Author: The Institution of Structural Engineers
1st May 2014
First published: 1st May 2014
Standard: £9 + VAT
An IStructE account gives you access to a world of knowledge. Create a profile to receive details of our unique range of resources, events and training.
Added to basket
The Institution of Structural Engineers
This Technical Guidance Note describes the design and detailing of base plates – the primary means by which steel-framed structures transmit vertical loads into their foundations.
Although retaining walls have been the subject of two earlier Technical Guidance Notes; No. 8 (Level 1): Derivation of loading to retaining structures and No. 33 (Level 1): Retaining wall construction, their design has not been covered. This guidance note focuses specifically on the design of reinforced concrete gravity retaining walls.
There are three different forms of this type of wall, all of which are designed to resist overturning and sliding failure. The primary difference between them is their height. The taller the retaining wall, the more likely that counterforts and beams spanning between them will be necessary. This note describes how all of these forms of retaining wall can be designed.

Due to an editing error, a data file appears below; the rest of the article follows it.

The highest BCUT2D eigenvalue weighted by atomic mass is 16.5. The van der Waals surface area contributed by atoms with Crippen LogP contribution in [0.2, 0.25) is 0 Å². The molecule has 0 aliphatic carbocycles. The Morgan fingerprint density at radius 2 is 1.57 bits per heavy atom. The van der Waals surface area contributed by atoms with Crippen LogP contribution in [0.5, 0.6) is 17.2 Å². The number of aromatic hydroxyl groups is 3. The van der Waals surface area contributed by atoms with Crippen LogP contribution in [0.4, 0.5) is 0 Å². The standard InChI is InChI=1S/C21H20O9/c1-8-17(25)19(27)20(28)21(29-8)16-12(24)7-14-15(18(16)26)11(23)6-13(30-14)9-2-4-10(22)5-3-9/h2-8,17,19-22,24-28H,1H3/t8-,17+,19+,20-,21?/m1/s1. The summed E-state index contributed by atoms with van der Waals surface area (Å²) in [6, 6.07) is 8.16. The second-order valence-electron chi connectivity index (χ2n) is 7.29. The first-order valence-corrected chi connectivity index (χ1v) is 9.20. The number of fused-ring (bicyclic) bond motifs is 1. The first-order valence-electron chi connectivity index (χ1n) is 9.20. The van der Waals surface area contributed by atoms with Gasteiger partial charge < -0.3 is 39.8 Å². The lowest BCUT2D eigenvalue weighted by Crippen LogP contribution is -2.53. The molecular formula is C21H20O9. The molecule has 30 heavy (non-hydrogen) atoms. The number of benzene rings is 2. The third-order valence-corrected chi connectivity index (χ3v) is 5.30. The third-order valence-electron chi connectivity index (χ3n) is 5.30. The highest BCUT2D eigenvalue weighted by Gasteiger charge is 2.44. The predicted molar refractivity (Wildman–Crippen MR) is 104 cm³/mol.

(This article was updated in October 2016 to reflect errata issued since its original publication.)
Piled foundations are one of the first aspects of scheme design a structural engineer needs to consider during a project's development. It is at this crucial stage that, without any specialist input, the structural engineer must make recommendations based on the typically limited knowledge they have on the subject.
This Technical Guidance Note describes the method by which bored piles are designed using the current UK codes of practice, i.e. BS EN 1997 (Eurocode 7). It explains how to interpret soil conditions and design piles to match what has been discovered following a site investigation.
The note does not address the types of piling systems that are available, nor the technical issues concerning their installation; these questions are covered in Technical Guidance Note Level 1, No. 23 Introduction to piling.
The note explains how to design what is essentially a buried column of concrete to resist forces from the superstructure that are applied to it. It concerns the design of a single pile and not one that is part of a group. For information on how grouped piles differ in their design approach, the reader is directed to Cl. 6.3.3 of BS 8004:2015.
(This article was update on 9 March 2018 to correct an error in Table 6.)